Geomorphology of Rivers (Part - 3) Civil Engineering (CE) Notes | EduRev

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Civil Engineering (CE) : Geomorphology of Rivers (Part - 3) Civil Engineering (CE) Notes | EduRev

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Hydraulic geometry of alluvial rivers 

Width, depth, average velocity, average longitudinal bed slope of a natural river depends on many factors like discharge and sediment variation throughout the year and over the years, type of bed material and their variation in the river bed, type of bank material. There have been numerous attempts to find some relations between all the variables, which may be grouped as under (ASCE, 1998): 

  1. Regime theory and power law approach
  2. External hypothesis approach
  3. Tractive force methods.

The first of the three methods is traditionally the oldest and some of the initial contributors like Kennedy (1885), Lindley (1919), and Lacey (1929) based their hypotheses on research carried out on small rivers and artificial channels in India. Other noted contributors were Simons and Albertson (1963) and Blench (1969). The latter also based his study on the data gather from Indian rivers. Of the various formulas proposed so far by different researchers, the one by Lacey is quite popular in India though it has its own limitations as pointed out by Lane. 

In fact, the data that was analyzed by him pertained to stable artificial channels of north India which were flowing through sandy materials and where carrying relatively small amount of bed material load. The following equations, which were originally presented by Lacey in FPS units, are being given here in terms of SI units 

P = 4.75 Geomorphology of Rivers (Part - 3) Civil Engineering (CE) Notes | EduRev                   (9)

Geomorphology of Rivers (Part - 3) Civil Engineering (CE) Notes | EduRev            (10)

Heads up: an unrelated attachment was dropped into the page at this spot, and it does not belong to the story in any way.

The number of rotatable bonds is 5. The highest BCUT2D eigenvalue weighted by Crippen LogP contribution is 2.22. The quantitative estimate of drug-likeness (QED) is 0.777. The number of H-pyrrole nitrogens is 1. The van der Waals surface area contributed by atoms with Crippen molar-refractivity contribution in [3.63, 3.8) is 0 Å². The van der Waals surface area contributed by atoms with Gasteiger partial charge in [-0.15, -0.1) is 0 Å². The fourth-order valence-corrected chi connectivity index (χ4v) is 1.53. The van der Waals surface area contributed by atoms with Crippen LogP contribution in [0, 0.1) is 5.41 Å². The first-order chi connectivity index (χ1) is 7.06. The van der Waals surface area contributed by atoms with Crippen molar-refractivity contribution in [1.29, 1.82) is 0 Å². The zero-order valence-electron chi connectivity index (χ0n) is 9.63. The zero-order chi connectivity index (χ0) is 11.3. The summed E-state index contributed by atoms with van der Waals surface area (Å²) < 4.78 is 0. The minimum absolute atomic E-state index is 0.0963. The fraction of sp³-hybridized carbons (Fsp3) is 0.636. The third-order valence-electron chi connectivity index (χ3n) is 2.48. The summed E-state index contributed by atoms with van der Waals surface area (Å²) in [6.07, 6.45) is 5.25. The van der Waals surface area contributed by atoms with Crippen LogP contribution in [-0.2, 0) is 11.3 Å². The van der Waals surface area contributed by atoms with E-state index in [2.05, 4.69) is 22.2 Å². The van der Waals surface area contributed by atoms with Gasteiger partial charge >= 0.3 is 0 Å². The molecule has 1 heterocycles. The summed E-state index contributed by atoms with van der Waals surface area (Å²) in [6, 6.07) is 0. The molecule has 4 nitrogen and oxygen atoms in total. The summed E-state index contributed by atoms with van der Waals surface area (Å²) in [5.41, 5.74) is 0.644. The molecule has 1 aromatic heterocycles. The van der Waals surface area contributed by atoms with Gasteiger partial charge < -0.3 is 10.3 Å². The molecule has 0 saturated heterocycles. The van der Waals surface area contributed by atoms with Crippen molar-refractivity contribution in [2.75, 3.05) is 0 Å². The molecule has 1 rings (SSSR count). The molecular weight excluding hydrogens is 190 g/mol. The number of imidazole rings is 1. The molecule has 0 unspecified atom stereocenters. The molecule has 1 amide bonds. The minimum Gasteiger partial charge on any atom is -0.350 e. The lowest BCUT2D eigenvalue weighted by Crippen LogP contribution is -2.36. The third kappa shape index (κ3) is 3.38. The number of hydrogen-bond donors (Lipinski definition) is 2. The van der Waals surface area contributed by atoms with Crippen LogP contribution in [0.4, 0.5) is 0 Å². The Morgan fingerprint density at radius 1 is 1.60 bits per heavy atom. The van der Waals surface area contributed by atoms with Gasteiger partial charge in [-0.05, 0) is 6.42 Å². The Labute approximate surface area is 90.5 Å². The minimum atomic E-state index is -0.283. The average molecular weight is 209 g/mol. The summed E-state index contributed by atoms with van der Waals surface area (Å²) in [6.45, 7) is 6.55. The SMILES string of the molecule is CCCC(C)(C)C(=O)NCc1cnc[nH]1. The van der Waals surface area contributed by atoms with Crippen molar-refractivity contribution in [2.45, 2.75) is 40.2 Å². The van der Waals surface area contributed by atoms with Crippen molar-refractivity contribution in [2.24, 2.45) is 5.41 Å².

S = 0.0003 f15/3 / Q1/ 6         (11)

U = 0.516 f1 5/3 / Q1/ 6  = 10.8 R2/3 S1/2                          (12)

Geomorphology of Rivers (Part - 3) Civil Engineering (CE) Notes | EduRev     (13) 

In the above expressions, the variables stand for 

  • P: Wetted Perimeter (m) 
  • R: Hydraulic Radius (m)
  • S: Channel Slope 
  • U: Average Velocity (m/s) 
  • Q: Discharge (m3/s) 
  • f1: Silt factor, a term used to define the fineness or coarseness of the  channel bed material. 
  • d50: Median size of bed material in mm

In India, hydraulic engineers have used these equations often for rivers, small and large. For wide rivers, the equations for R in terms of discharge q (discharge per unit width) obtained by combining the first two equations is used in the following form:

R = 1.35 ((q2/f1)1/3 

A critical analysis of the formulae proposed by Lacey shows that sediment load is not included as one of the independent variables in the equation along with Q and d. Secondly, it has been pointed out by other researchers, that since the formulae of Lacey was based on data from channels of north India where the base is alluvial and banks are cohesive, the proposed equations are applicable largely to channels and canals with sandy bed and cohesive bars. Further the regime equations, as the equation proposed by Lacey are generally called, correspond to a given bank full discharge. 

In the recent years the work by Julien and Wargadalam (1995) has attempted to refine the regime approach within a framework based on the governing principles of open channel flow. After studying data from 835 non-cohesive alluvial rivers and canals they arrived at the following relationship 

h = 0.2 Q 0.33 d50 0.17 Sf -0.17                 (15)

W = 1.33  Q 0.44 d50 -0.11 Sf -0.22             (16)

U = 3.76 Q0.22 d50-0.05 Sf0.39                   (17)

Sf = 0.121 Q 0.33 d50 -0.83 Sf0.33                       (18)

These are the simplified formulae of the more detailed ones and have been showed to agree quite well measured data. The variable sin the above equations are defined as follows

  • h: Flow Depth (m)
  • W: Water surface width (m)  
  • U: Average Velocity (m/s)
  • Sf: Friction Slope 
  • d50: Median slope of bed material (m) 

The simplified equations proposed by Julian and Wargadalam are suitable whenτ*= 0.047, when Manning’s equation is generally applicable to describe flow in the river. Higher segment transport implies higher velocity and slope and reduced width and depth. It may be recalled that Shield’s parameter τ* is defined as: 

Geomorphology of Rivers (Part - 3) Civil Engineering (CE) Notes | EduRev        (19) 

Two other approaches that have been proposed for describing the hydraulic geometry of an alluvial river are based on height following theories: 

a) Extremal hypothesis  

b) Tractive force approaches 

These have been more commonly applied in the recent years. But the method proposed by Lane in threshold channel theory has also been used often to design canals in alluvium.

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